In order to appreciate the contention raised by learned Advocate Mr. Joshi, it would be beneficial to reproduce the relevant portion pertaining to the “scope of supply” as contained in Section 7(1) of the CGST Act. The relevant part is reproduced as under:-
“Scope of supply.
7. (1) For the purposes of this Act, the expression “supply” includes –
(a) all forms of supply of goods or services or both such as sale, transfer, barter, exchange, license, rental, lease or disposal made or agreed to be made for a consideration by a person in the course or furtherance of business;
(b) import of services for a consideration whether or not in the course or furtherance of business, [and]
(c) the activities specified in Schedule I, made or agreed to be made without a consideration.”
Section 22(1) of the CGST Act mandates that every supplier is liable to be registered under the Act in the State or Union territory, other than special category States, from where he makes a taxable supply of goods or services or both if his aggregate turnover in a financial year exceeds twenty lakh rupees, provided that where such person makes taxable supplies of goods or services or both from any of the special category States, he shall be liable to be registered if his aggregate turnover in a financial year exceeds ten lakh rupees.
Since Mr. Joshi has emphasized that the activity carried on by the medical store of the petitioner Trust could not be said to be a “business”, it would be beneficial to refer to the relevant part of the definition of the word ‘business’ as contained in Section 2(17) of the said Act which reads as under:-
“(17) “business” includes –
(a) any trade, commerce, manufacture, profession, vocation, adventure, wager or any other similar activity, whether or not it is for a pecuniary benefit;”
Having regard to the aforestated provisions contained in the said Act, there remains no doubt that every supplier who falls within the ambit of Section 22(1) of the Act has to get himself registered under the Act. As per Section 7(1) of the Act, the expression ‘supply’ includes all forms of supply of goods and services or both such as sale, transfer, barter, etc. made or agreed to be made for a consideration by a person in the course or furtherance of business. It is not disputed that the petitioners are selling the medicines, maybe at a cheaper rate but for consideration in the course of their business. The submission of Mr. Joshi that such a sale could not said to be a “business” in view of the definition contained in Section 2(17) of the said Act cannot be accepted. As per the said definition, the ‘Business’ means any trade or commerce any trade, commerce, manufacture, profession, vocation, adventure, wager, or any other similar activity, whether or not it is for a pecuniary benefit. From the bare reading of the said definition, it clearly emerges that any trade or commerce whether or not for a pecuniary benefit, would be included in the term ‘business’ as defined under Section 2(17) of the said Act. Mr. Joshi has failed to substantiate or justify his submission as to how such activity of selling medicines to the patients for consideration could not be said to be trade or commerce. For the purpose of “business” under Section 2(17) of the Act, it is immaterial whether such trade or commerce or such activity is for the pecuniary benefit or not.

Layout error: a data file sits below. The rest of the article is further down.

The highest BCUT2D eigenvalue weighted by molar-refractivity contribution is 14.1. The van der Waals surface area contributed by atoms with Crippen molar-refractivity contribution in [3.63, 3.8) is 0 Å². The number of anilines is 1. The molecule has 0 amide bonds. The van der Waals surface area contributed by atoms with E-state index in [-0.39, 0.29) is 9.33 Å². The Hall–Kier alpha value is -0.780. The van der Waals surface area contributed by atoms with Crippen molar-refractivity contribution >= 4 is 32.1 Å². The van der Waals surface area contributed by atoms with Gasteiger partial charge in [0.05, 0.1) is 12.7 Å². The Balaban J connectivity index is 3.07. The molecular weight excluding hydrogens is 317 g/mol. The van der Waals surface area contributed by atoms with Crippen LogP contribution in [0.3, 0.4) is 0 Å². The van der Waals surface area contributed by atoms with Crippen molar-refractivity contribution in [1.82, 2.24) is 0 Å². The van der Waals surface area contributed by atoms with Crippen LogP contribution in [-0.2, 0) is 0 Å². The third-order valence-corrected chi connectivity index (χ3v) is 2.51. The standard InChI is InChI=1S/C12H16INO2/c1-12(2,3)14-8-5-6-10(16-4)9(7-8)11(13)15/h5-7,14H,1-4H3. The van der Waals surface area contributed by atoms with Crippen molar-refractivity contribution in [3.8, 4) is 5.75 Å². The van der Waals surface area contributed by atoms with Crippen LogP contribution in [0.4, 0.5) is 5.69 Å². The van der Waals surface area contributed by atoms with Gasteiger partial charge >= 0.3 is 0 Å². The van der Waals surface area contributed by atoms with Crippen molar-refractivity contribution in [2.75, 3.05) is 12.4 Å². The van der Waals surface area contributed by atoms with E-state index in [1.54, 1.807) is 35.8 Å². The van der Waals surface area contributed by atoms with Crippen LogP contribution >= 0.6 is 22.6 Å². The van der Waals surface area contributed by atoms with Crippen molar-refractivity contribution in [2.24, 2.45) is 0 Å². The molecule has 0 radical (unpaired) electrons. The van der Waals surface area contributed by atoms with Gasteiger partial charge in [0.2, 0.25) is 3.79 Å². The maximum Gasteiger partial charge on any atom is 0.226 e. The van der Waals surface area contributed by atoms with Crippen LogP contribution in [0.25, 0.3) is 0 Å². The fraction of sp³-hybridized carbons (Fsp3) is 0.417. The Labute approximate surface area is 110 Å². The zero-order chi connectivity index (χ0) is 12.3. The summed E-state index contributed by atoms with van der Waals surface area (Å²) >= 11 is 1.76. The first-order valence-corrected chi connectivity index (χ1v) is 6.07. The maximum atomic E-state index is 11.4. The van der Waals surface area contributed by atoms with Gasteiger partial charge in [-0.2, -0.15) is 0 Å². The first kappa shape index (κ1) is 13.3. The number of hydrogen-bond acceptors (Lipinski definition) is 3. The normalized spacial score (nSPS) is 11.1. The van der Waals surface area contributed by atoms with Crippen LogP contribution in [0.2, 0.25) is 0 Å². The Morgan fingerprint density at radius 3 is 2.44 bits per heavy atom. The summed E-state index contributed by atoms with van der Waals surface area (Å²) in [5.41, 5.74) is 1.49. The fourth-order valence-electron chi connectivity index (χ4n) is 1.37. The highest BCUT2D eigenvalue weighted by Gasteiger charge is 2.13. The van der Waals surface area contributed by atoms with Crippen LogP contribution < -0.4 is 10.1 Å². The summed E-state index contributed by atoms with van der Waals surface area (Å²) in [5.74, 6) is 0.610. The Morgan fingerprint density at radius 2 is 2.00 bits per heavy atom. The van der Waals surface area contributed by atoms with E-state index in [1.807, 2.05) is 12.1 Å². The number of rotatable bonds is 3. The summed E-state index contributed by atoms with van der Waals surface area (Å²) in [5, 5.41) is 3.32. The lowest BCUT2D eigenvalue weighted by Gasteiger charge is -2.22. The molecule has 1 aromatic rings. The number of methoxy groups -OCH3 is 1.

Both the authorities have in detail considered the submissions and the issues raised by the petitioner Trust and held that the Medical Store run by the Charitable Trust would require GST Registration and that the Medical Store providing medicines even if supplied at a lower rate would amount to supply of goods. The Court does not find any illegality or infirmity in the said orders passed by the authorities.
In that view of the matter, the petition being devoid of merits is dismissed in limine.